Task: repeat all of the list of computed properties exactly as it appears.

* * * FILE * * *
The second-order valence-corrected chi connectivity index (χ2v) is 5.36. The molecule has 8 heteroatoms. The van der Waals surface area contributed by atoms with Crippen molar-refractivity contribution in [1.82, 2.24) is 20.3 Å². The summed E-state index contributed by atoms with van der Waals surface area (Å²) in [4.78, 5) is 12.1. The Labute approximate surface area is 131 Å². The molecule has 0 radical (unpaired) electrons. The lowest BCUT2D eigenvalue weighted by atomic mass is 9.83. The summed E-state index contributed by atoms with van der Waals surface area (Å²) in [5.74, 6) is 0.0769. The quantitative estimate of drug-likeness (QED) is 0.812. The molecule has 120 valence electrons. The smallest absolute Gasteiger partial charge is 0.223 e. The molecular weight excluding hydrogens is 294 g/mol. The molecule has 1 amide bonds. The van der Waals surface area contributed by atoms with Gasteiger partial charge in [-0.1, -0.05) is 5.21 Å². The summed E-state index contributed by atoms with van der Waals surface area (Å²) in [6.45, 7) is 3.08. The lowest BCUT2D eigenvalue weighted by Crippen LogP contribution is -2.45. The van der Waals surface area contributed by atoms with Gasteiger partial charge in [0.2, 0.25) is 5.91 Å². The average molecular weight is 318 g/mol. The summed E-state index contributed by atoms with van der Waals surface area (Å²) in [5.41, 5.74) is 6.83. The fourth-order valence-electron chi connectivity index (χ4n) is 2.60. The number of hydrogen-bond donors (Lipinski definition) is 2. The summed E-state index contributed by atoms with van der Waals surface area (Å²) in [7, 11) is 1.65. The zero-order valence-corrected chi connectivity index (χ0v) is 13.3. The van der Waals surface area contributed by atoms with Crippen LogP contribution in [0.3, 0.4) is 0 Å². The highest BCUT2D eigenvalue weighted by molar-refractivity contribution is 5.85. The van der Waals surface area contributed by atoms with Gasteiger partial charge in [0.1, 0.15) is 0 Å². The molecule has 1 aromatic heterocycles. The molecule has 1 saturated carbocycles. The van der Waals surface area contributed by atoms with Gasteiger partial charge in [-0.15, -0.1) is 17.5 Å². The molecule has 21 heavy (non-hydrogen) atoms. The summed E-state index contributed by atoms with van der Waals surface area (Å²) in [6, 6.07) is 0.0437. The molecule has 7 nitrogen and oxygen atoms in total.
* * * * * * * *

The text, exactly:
The second-order valence-corrected chi connectivity index (χ2v) is 5.36. The molecule has 8 heteroatoms. The van der Waals surface area contributed by atoms with Crippen molar-refractivity contribution in [1.82, 2.24) is 20.3 Å². The summed E-state index contributed by atoms with van der Waals surface area (Å²) in [4.78, 5) is 12.1. The Labute approximate surface area is 131 Å². The molecule has 0 radical (unpaired) electrons. The lowest BCUT2D eigenvalue weighted by atomic mass is 9.83. The summed E-state index contributed by atoms with van der Waals surface area (Å²) in [5.74, 6) is 0.0769. The quantitative estimate of drug-likeness (QED) is 0.812. The molecule has 120 valence electrons. The smallest absolute Gasteiger partial charge is 0.223 e. The molecular weight excluding hydrogens is 294 g/mol. The molecule has 1 amide bonds. The van der Waals surface area contributed by atoms with Gasteiger partial charge in [-0.1, -0.05) is 5.21 Å². The summed E-state index contributed by atoms with van der Waals surface area (Å²) in [6.45, 7) is 3.08. The lowest BCUT2D eigenvalue weighted by Crippen LogP contribution is -2.45. The van der Waals surface area contributed by atoms with Gasteiger partial charge in [0.2, 0.25) is 5.91 Å². The average molecular weight is 318 g/mol. The summed E-state index contributed by atoms with van der Waals surface area (Å²) in [5.41, 5.74) is 6.83. The fourth-order valence-electron chi connectivity index (χ4n) is 2.60. The number of hydrogen-bond donors (Lipinski definition) is 2. The summed E-state index contributed by atoms with van der Waals surface area (Å²) in [7, 11) is 1.65. The zero-order valence-corrected chi connectivity index (χ0v) is 13.3. The van der Waals surface area contributed by atoms with Crippen LogP contribution in [0.3, 0.4) is 0 Å². The highest BCUT2D eigenvalue weighted by molar-refractivity contribution is 5.85. The van der Waals surface area contributed by atoms with Gasteiger partial charge in [0.1, 0.15) is 0 Å². The molecule has 1 aromatic heterocycles. The molecule has 1 saturated carbocycles. The van der Waals surface area contributed by atoms with Gasteiger partial charge in [-0.15, -0.1) is 17.5 Å². The molecule has 21 heavy (non-hydrogen) atoms. The summed E-state index contributed by atoms with van der Waals surface area (Å²) in [6, 6.07) is 0.0437. The molecule has 7 nitrogen and oxygen atoms in total.